Mervyn Cutler was then Chief Engineer at Armstrong-Siddeley Motors of Parkside, Coventry (hereafter ASM or AS), and from 1951 also their Technical Manager. Under him W O and Bastow would work. A start was made by modifying a 2.6-litre Lagonda engine, the six-cylinder twin-cam 12-valve unit which had proved effective and smooth-running in the pre-war Lagonda. The stipulation seems to have been a faster, more accelerative car which would retain the reliability, smoothness, solidity, spaciousness and value-formoney for which the Coventry make was respected. (At this time ASM had on the stocks a 105bhp light-alloy engine of this size, but with push-rod valve-gear. It was abandoned in favour of the 1953 346 design.) W O designed a chassis with a conventional back axle, independent front suspension and a Cotal electric gearbox, but for cost reasons a three-speed syncromesh ‘box was substituted and experiments were made using a Wilson preselector box and Newton clutch.
Bentley and Bastow were hampered by ASM requiring a £500 car, and by having to re-draw their suspension, gearbox, axle and engine layouts, as well as a complete new engine. By August 1948 Chapman was complaining to Sid Thornett, Cutler’s Chief Designer, about the slow progress being made by Bastow in W O’s absence (he was minuted) which was perhaps the commencement of later dissention. Sid was told to take any action necessary to complete the 3-litre drawings. It was nine months since work had started, and at a meeting in Weybridge (at Hawker’s Brooklands factory perhaps?) Thornett was told to put more pressure on the two engineers to get the 3-litre chassis completed. But remember that W O and D B had only four assistants and were scarcely being left untroubled. It had been decided to go for a 3-litre six-cylinder all-aluminium twin-cam engine of 84x90mm (2993cc), with a seven-bearing crankshaft. Three units were built and tested in the Experimental Department; the 3-litre gave 125bhp at 5100rpm, the 2.3-litre 78bhp at 4400rpm.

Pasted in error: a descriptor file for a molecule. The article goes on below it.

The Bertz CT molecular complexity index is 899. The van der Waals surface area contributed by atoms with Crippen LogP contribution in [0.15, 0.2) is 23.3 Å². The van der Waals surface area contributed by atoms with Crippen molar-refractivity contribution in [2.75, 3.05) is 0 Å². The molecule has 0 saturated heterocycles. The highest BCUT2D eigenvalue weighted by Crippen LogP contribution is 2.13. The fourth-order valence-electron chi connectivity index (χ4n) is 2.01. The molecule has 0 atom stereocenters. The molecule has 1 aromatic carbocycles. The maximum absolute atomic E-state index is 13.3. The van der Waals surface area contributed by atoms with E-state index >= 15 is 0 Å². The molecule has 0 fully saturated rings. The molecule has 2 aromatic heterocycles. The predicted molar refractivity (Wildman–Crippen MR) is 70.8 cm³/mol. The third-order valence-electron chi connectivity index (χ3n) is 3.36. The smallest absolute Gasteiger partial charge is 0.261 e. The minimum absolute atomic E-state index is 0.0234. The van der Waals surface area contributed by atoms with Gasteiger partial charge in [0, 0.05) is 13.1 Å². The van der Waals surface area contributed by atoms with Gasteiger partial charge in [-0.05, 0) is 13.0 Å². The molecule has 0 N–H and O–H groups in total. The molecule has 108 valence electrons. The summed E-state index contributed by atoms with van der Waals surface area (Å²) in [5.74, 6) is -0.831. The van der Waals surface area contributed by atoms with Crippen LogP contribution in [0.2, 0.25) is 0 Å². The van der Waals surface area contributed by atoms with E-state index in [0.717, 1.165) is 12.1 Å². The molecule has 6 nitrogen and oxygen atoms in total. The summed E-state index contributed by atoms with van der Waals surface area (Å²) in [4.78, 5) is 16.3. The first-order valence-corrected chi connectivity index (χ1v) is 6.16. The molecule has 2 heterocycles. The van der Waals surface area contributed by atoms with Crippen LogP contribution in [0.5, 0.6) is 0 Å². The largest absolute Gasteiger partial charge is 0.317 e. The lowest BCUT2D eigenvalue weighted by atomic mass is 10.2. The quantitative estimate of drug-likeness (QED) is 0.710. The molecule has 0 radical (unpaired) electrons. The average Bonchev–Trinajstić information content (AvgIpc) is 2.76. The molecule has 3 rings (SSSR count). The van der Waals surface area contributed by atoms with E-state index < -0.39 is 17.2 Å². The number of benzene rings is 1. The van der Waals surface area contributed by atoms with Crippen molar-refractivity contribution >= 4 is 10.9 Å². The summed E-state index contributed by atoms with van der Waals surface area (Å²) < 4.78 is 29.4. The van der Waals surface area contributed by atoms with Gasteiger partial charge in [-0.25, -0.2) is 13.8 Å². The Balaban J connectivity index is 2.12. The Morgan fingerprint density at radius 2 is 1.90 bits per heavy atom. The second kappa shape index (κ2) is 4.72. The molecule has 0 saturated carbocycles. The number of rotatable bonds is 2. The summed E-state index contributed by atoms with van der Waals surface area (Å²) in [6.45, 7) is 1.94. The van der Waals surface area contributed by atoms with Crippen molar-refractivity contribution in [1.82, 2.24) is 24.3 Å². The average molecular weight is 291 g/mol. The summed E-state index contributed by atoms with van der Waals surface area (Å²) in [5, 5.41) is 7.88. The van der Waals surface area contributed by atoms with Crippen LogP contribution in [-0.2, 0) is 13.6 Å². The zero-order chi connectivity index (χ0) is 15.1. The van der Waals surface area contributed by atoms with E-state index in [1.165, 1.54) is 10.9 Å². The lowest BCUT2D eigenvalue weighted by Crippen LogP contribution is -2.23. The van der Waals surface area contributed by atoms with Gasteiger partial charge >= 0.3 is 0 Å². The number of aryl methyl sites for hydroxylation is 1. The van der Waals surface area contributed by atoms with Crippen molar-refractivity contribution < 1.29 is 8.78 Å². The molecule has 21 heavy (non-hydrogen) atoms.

Parkside compared the 3-litre twin-cam W O engine linered-down to 2322cc with their own 2310cc push-rod power unit and an American-type lower-revving engine. The W O engine gave a peak of 264lb/ft bmep, compared to 297lb/ft from a supposed 4.9-litre engine; W O’s design would peak at about 5000rpm, the big engine at 3600rpm, allowing the respective gearings to give 9820 and 10,400 ‘explosions’ per mile in top gear, the respective weights being 520lb (without aircleaner) and 650-700lb. The calculated weight of the W O car with driver and passenger was 1.708 tonnes, and with a Cotal gearbox 0-90mph would take 45sec, or 39.4sec with a three-speed manual. As piston speed would be 1932ft/sec from the 3-litre engine, 2127 in the American-engined car, the former would wear better. These were “paper” figures.
Meanwhile W O was revising his Lagonda engine for lower-cost production, changing the threaded-in crankshaft assembly for the conventional design; 10mm plugs replaced 14mm ones, changes were made to the water valley in the cylinder head, and other castings, as Armstrong-Siddeley used a different source than had Lagonda. The multiple-chain camshaft drive was abandoned, eliminating four sprockets, idler shaft, intermediate shaft, one blade and one tensioner. The chain-length was then 4ft 6in, but Renold thought it satisfactory and it made for a more compact chain-case. Other changes were to a vertical oil-pump drive spindle, a more accessible ignition distributor, and a new position for the water pump.
Tests were done with a Cotal, Wilson and normal gearboxes, using steering-column control for the two latter, and with Buick and Borg-Warner syncromesh, as well as with a fluid flywheel and Wilson centrifugal clutch, W O preferring the last named. Bastow, driving what may have been the prototype in a fog, found third gear better than second for stop-start driving, but this caused some blueing of the Newton & Bennett clutch plate.
By January 1949 there was pressure on W O to complete the transmission scheme for costing. (It is interesting that in 1952 F W Allard, who had designed the pre-war Siddeley Special, was still the Chief Designer under Mr Cutler.) W O and Bastow got out schemes for de Dion rear suspension, independent rear suspension, and normal leaf suspension; cost necessitated the last-named. With additional bracing to obviate front-end vibration, an Armstrong-Siddeley stipulation, the chassis was heavier than that of the Lagonda, so 6.5×16.00 instead of 6×16.00 tyres were specified. Other design exercises covered engines of different sizes, a four-cylinder and small-bore variant of the 3-litre, even a transverse-engined Cotal-transmission fwd car! On a test engine the 5/8-in auxiliary drive shaft in the timing chain was found to be faulty, Thornett asking for its revision.